The first aim should be to present truth in its own fair proportions. There is not much temptation to falsify when the events are recent and known. The confidence of the reader, so essential to the influence of the writer, may not be thus hazarded with impunity. But in proportion as the veil of oblivion has been thrown over important events, when facts are disputed, or stated upon questionable authority, there is danger that some favorite hypothesis will stand in the way of common honesty. One advocates the theory of popular rule; he finds upon record statements of its utility in ancient states, and shutting his eyes upon proof of its ten thousand defects, virtually fortifies himself and others in an error of his own seeking.

But it is possible even to so present facts, as to do manifest injustice to an individual, or people. Nor is it necessary to this, that the writer studiously conceal public or private virtues. There is a delicate way of impugning the motives, the secret springs of action, of withholding palliating circumstances, that begets infinite evil. The thought is overlooked, that the age and the occasion are often sufficient to justify unusual measures.

Again, the narration must be made attractive by elegance of style and skill in arrangement. The poem is not perfect which does not promise to be read through time with undiminished interest, even though, in every other respect, it be beyond the reach of criticism. The same is true of History. An ephemeral History is no History. We have said that the end to be kept in view is instruction ; an end

properly attained by appeals to the judgment. But to expect men to read from a sense of duty, or even from any conception of utility, is ridiculous. Plato makes Socrates call men as senseless as children. It is at least clear, that men, like children, are often best instructed by the moral of a well-told tale. The narrative, then, must be made to enkindle the imagination and to arouse the feelings, or general good will be looked for in vain. The Historian must descend 10 private life. He must present a picturesque view of the whole society-their language and manners and intercourse. A King and his Court should never sit for a portrait of the age.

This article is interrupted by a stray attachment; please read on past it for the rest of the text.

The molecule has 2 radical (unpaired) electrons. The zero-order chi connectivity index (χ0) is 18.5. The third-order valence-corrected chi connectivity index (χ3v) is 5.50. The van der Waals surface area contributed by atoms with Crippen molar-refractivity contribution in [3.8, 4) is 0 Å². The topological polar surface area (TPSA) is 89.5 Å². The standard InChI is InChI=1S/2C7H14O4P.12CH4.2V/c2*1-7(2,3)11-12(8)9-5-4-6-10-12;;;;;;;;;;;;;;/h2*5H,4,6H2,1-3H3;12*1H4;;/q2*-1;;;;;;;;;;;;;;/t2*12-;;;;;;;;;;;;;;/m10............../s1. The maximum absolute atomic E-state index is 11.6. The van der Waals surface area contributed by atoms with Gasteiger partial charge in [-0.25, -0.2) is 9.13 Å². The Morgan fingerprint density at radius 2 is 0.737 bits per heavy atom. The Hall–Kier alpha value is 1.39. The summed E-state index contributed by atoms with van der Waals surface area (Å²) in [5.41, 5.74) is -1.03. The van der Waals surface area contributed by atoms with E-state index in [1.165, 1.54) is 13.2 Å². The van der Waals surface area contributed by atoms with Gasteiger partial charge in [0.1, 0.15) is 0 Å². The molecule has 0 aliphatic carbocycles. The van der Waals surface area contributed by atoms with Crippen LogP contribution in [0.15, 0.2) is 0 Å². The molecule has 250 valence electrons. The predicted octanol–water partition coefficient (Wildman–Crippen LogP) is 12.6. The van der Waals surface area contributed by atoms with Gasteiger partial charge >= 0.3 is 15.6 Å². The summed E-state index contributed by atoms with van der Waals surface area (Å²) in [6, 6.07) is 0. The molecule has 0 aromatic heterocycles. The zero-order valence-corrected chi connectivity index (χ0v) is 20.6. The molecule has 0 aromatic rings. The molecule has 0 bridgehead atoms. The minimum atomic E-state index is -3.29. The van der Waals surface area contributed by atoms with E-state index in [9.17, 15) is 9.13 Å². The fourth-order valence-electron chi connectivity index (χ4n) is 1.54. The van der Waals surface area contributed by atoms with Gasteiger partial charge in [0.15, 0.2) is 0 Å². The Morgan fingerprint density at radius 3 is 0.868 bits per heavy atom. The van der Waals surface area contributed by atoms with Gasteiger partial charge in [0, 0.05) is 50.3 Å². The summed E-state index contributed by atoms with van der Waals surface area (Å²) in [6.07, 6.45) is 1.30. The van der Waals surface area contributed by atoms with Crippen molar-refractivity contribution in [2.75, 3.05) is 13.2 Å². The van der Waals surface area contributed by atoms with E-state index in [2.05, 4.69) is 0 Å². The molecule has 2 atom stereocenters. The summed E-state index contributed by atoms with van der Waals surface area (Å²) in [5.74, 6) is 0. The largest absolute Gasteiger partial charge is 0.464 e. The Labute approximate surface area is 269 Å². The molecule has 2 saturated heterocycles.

We will next view the Historian as a Philosopher. In this station his duties are indeed arduous, but his resource is the “experience of time.” It is a high attainment to be able to picture the past in natural colors. This would perhaps be sufficient if the reader were also a Philosopher. Most men, however, if they enter the path of truth at all, are to be led into it. We expect therefore of the Historian that useful facts will be referred to their proper causes, and that from cause and effect there shall be deduced safe and valuable theories. He should furnish to the private man some guide for the duties of private life. He must impress upon the political aspirant the duty and expediency of political honesty, and the insecurity of relying upon popular favor. He is also to be the teacher of nations. There is in the past a great amount of costly experience of kingdoms and states. It was all dearly bought. For much of it, the most precious, the price of existence was paid. The Historian records, for instance, the fact that 'the ancient Republics, so long as they were controlled by an enlightened and virtuous public sentiment, were secure from the waves of civil discord; that, once losing their powerful guard, they were tossed for a season upon the waves of popular passion, and then engulphed forever. If he find no exception to these results, he concludes with reason, that' virtue and intelligence are the proper conservatives of permanent liberty and existence.'

One other duty is incumbent upon the Historian, which perhaps, more than any other, will test the noble qualities of his soul—that he clearly unfold the great truth of “ God in History.” That like Milton,